Acts of the General Assembly of the Church of Scotland 1638-1842. Originally published by Edinburgh Printing & Publishing Co, Edinburgh, 1843.
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The principal acts of the general assembly, convened at Edinburgh, May 22, 1806
I. Sess. 1, May 22, 1806.—The King's Commission to Francis Lord Napier produced, and ordered to be recorded.
II. Sess. 1, May 22, 1806.—The King's most gracious Letter to the General Assembly, present to them by his Majesty's Commissioner.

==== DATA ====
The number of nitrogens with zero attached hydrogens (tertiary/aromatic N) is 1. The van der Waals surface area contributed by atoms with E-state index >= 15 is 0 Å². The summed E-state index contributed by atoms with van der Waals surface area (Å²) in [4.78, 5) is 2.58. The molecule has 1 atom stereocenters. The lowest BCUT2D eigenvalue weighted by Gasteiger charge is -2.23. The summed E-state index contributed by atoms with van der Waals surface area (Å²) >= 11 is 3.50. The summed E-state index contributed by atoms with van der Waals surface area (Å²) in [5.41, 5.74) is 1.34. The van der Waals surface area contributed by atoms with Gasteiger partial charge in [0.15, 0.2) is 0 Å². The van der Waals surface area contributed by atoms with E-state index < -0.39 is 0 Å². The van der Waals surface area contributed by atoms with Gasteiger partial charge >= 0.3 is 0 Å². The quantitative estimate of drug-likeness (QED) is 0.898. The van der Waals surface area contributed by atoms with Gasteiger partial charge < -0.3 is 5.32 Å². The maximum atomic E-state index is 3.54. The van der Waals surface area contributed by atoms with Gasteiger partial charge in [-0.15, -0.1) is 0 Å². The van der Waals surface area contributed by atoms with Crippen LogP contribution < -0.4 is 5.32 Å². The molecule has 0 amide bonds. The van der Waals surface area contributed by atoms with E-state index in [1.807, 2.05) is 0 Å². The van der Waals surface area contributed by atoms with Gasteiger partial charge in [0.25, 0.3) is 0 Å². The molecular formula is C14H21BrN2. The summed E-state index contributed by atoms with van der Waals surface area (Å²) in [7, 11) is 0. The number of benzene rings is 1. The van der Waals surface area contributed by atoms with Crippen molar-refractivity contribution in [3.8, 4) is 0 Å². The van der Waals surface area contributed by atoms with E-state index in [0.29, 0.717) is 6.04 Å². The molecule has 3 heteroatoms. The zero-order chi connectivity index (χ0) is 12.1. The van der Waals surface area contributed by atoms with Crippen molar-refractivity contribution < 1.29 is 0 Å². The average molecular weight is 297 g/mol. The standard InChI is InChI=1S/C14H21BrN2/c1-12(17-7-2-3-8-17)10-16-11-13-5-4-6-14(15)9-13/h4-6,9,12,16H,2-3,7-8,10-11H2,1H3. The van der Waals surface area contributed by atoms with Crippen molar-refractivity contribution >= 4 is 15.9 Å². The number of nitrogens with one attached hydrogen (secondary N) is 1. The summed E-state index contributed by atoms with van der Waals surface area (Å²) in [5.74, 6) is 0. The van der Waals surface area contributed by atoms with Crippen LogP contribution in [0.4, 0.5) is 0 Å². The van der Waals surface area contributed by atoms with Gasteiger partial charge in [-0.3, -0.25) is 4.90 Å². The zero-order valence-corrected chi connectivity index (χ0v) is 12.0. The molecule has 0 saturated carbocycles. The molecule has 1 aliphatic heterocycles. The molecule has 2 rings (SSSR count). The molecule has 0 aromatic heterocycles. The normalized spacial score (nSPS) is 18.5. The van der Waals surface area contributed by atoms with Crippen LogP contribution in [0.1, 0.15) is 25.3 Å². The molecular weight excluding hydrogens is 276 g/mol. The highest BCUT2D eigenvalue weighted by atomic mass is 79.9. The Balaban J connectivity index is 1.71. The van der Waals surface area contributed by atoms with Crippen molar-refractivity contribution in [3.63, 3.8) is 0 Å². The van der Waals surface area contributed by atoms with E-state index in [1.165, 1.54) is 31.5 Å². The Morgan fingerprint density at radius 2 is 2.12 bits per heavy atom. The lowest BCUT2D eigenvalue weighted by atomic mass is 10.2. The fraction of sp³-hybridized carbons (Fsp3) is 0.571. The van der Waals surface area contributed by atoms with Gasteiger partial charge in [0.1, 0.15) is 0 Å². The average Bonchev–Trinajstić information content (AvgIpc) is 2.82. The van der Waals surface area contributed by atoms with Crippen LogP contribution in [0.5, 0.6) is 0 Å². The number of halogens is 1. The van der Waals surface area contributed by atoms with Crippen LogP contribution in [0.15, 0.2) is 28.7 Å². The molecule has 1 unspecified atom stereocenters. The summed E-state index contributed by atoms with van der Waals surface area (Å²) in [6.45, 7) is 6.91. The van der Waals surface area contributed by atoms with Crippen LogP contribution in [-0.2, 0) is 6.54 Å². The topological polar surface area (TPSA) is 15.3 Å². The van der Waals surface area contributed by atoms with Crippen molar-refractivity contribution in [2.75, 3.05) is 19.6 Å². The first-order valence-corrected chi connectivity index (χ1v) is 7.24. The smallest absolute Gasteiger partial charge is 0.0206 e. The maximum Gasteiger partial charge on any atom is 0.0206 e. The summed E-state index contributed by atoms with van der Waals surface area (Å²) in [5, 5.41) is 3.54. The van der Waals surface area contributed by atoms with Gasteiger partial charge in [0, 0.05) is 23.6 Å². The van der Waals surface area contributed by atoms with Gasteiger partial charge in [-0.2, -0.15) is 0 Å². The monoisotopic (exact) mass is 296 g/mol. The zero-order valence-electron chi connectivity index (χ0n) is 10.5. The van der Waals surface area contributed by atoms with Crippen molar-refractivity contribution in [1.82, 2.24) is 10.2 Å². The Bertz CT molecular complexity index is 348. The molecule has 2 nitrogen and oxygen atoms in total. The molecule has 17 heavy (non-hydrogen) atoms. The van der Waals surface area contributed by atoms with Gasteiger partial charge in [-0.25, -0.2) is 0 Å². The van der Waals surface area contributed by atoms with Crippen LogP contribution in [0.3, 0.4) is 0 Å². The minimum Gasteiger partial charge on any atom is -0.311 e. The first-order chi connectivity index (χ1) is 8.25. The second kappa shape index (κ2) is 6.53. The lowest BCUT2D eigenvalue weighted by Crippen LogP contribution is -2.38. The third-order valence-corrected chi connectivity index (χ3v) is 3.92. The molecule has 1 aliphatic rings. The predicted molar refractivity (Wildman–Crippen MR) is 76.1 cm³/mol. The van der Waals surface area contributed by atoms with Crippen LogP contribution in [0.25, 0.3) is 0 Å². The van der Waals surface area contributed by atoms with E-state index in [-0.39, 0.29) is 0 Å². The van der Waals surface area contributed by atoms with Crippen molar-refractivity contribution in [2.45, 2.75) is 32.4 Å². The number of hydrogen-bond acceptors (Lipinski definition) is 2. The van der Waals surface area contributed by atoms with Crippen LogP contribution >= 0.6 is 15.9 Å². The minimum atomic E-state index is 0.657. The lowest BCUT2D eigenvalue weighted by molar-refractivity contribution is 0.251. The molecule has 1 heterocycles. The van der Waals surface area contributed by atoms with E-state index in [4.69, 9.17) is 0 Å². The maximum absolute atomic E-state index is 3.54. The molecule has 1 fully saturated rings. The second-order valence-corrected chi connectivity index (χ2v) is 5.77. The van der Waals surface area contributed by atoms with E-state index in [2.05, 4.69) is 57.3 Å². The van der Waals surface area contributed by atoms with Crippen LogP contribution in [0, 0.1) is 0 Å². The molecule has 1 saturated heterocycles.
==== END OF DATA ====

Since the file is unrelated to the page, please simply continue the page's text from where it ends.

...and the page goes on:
Right Reverend and well-beloved, we greet you well. The season of your annual meeting being arrived, we have thought fit to constitute and appoint our right trusty and well-beloved Francis Lord Napier to represent our royal person in your General Assembly. This appointment, we are confident, will be received by you as the best proof we can give, both of our firm attachment to the Christian religion, and of our tender regard for the particular rights and privileges of our Church of Scotland; inasmuch as we are firmly persuaded, that the well-known zeal of this our Commissioner in the cause of revealed religion, as well as his long experience in the ecclesiastical affairs of this part of our United Kingdom, will render him an active supporter of all good measures, and an able adviser in all difficulties. That you are met together in times of extraordinary pressure and evident danger, both to Church and State, is a remark which cannot fail forcibly to strike every member of your learned and venerable body, and that your duties, as pastors of the Church of Scotland, are, in consequence, greatly multiplied, and your responsibility much increased, is an observation too plain to require illustration. At no former period of our history have we stood more in need of the aid and support of religion; at no time have sound principles and virtuous practice been more necessary to our preservation as a Church and nation. To you, therefore, to whom are entrusted the oracles of God, and to whose lot it has fallen to instruct our subjects, and lead them in the paths of righteousness, to you we naturally look, in the hour of trial, for a conscientious and vigorous discharge of your pastoral duties. We expect from your tried wisdom and approved virtue, that your flocks will be fed with the wholesome doctrines of the Gospel; that the morality you inclucate, and the rules of good conduct which you prescribe, will be constantly referred to, and regulated by the pure standard of God's holy Word; and that faith in our Lord Jesus Christ will be so preached by you, as to become a motive to newness of life, and an obligation to reformation of manners. You cannot fail to have noticed that some have lately attempted to build on other foundations, vainly relying on false philosohphy and worldly wisdom; but their principles have been made manifest of what sort they are; that they are not principles of purity and excellence, but of resinement and subtilty. But we are assured of better things concerning you; that as heretofore you have proved yourselves discreet and diligent dispensers of God's holy Word, so now, that your best endeavours will not be wanting to the good of our Church, and the welfare of our people, and that you will so adorn the one by your life and doctrine, and so zealously and faithfully watch over the other, that both, by your guidance, may continually advance in happiness and prosperity. Wherefore, most earnestly recommending you to the Divine blessing and protection, we heartily bid you fare well.